Bits ‘n Pieces

Bits ‘n Pieces
Museum of Miniature, West Cork Arts Centre, Skibbereen

As part of the Museum of Miniature project at West Cork Arts Centre, I was invited to  write a short piece inspired by one of eight miniature works of art.

Aissa Lopez’  Miniature (below) made a deep impact on me and prompted my response, Return, which I read as part of the Museum of Miniature’s event at the West Cork Arts Centre in July 2018.

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Miniature by Aissa Lopez

Return

Houses shrink. We grow; they shrink. Go back, and everything seems smaller – hence the saying: Never go back. But I always did. Looking for you, probably.

This house, here, was all innocence: licking the wooden spoon when you baked, Fry’s Turkish Delight on Fridays, a big pink teddy bear one Christmas… The one time we had money for Mr Whippy, I was so excited I dropped the ice cream running home.

 You handled my despair; Mr Whippy had gone.

This one, then, this is where you entertained in elegant Irish-designed clothes and I turned prankster: hidden bells, collapsing chairs, a hamster stashed in my dolls’ house one April Fools’ that was never seen again … Here, too, I got my first pair of bell-bottoms and stood staring at the mirror, biting my finger – me, in bell-bottoms!

They were tweed, for feck’s sake. Tweed.

The house with the stairs outside – here you suffered and I fell in love. Deeply. He and I, we often lay on the floor in an alcove downstairs, between a room and a room, where you couldn’t surprise us. Nor we you. There was an orange cordial stain on my white bedroom carpet (mea culpa) and I once smashed a door through a wall. Well. A huntsman spider the size of my face was loitering on the back of the toilet door. The flight instinct has muscle.

This was a home of blue skies and water fights, of light and shadow. And lost days.

In the tall, thin house I discovered my writerly self – the one you had detected years earlier – while scribbling on yellow pages, gutted by Italian crooners. One winter’s day, I sat in the orange grove in a porcupine coat and for four hours wept my siblings’ loss. Mine, too.

Here, we spoke our last words.

This – this is the house where you have never been, where the grandchildren you have never known grew up, and where I grow older than you ever were.

©DenyseWoods

Museum of Miniature-Writer_Denyse_Woods with Aissa-Lopez miniature_PhotoBy_MarieBrett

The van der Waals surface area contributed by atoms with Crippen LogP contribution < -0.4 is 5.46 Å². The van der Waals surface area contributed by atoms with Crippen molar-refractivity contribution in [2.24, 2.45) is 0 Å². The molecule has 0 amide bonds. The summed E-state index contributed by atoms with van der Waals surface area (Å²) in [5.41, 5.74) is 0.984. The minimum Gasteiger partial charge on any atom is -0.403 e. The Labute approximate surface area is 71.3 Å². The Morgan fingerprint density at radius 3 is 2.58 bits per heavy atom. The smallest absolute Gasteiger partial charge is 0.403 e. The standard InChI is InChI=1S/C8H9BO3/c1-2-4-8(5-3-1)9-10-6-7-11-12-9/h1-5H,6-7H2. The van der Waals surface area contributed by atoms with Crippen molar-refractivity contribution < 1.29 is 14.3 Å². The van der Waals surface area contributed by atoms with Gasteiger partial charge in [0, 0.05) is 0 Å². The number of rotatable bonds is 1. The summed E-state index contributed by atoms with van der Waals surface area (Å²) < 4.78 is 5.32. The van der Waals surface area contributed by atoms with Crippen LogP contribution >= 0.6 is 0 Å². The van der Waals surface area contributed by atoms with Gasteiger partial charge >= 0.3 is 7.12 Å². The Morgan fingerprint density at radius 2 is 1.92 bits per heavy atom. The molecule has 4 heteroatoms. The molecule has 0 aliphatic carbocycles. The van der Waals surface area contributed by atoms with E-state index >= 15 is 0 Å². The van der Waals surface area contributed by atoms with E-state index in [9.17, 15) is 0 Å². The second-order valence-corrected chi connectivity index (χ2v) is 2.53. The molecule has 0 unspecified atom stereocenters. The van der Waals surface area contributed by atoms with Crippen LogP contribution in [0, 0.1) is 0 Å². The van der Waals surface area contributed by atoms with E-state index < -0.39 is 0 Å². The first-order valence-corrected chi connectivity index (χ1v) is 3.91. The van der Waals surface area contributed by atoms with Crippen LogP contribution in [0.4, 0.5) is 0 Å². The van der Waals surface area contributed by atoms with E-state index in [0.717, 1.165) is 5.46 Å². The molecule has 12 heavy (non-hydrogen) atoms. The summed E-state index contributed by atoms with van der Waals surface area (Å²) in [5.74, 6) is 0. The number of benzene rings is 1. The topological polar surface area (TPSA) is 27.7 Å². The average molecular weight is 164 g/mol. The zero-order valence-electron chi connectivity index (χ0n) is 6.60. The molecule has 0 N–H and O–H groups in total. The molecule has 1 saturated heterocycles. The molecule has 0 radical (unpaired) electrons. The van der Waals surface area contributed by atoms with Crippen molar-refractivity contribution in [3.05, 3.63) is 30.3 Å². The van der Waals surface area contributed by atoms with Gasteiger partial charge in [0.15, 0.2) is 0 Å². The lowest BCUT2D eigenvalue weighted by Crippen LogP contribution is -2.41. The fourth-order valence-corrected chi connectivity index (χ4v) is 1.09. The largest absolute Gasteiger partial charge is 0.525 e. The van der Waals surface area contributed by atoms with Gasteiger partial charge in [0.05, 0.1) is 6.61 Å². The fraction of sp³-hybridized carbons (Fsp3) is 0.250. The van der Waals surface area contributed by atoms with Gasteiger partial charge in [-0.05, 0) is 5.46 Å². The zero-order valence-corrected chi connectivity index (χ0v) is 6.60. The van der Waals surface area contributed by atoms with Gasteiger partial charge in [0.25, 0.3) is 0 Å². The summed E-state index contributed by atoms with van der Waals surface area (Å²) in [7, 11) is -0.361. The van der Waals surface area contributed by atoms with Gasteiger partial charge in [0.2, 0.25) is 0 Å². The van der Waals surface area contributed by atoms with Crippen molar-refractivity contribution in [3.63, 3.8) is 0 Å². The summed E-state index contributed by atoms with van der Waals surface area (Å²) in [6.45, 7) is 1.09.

OSAS

 

“An Irish writer who knows the world.”

Irish Times

 

 

 

 

Denyse Woods’ sixth novel, Of Sea and Sand, is published by Hoopoe Fiction (American University of Cairo Press) in 2018. Set against the stunning landscapes of Oman, the wild Atlantic coast of Ireland, and war-time Baghdad, this is a story of remorse, exile, love and the unseen.

OSAS hi res

 

“Supernaturally good. It is an engaging, unusual, and thought-provoking book.” Irish Times

“A fascinating and atmospheric read.” The Examiner

“… a mind-bending journey in which reality and fantasy get intertwined.” Gulf News

“… a cracking good story, and the writing is a treat, crisp and precise, warm and witty, with a gift for unpredictable metaphors and similes so strong that one of my notes reads ‘She writes like a jinn.’” Alannah Hopkin

 

 

 

 

 

Denyse’s other novels include the critically-acclaimed Overnight to Innsbruck and bestseller The Catalpa Tree. Her books have been translated into six languages.

In 2016, as the winner of the Florida Keys Flash Fiction Award, Denyse spent two weeks writing in Ernest Hemingway’s studio in Key West – the first author to do so since Hemingway himself. She has also been awarded residencies by the Shanghai Writers’ Association (with Munster Literature Centre); the Centre Culturel Irlandais, Paris, and Zvona i Nari, Liznjan, Croatia. She is the recipient of an Arts Council of Ireland Literature Bursary and other grants. Denyse was Writer in Residence 2017 at Cork County Council’s Library & Arts Service. She is the former Artistic Director of the West Cork Literary Festival.

Born in Boston, Denyse had a peripatetic childhood. Moving from one country to another gave her a lifelong habit, and love, of writing letters, which proved an excellent apprenticeship for a novelist.

 “A real treat … I read it in one setting, holding my breath, such is Woods’ skill in building up tension.”

SPECTATOR  Overnight to Innsbruck

“Devlin shares Anne Tyler’s knack [with] imagery that feels effortless and familiar and wondrously vivid all at once.”

IMAGE Magazine The Catalpa Tree

‘”Evocative, painful, beautiful and haunting. Truly an extraordinary novel.”

Evening Herald The Catalpa Tree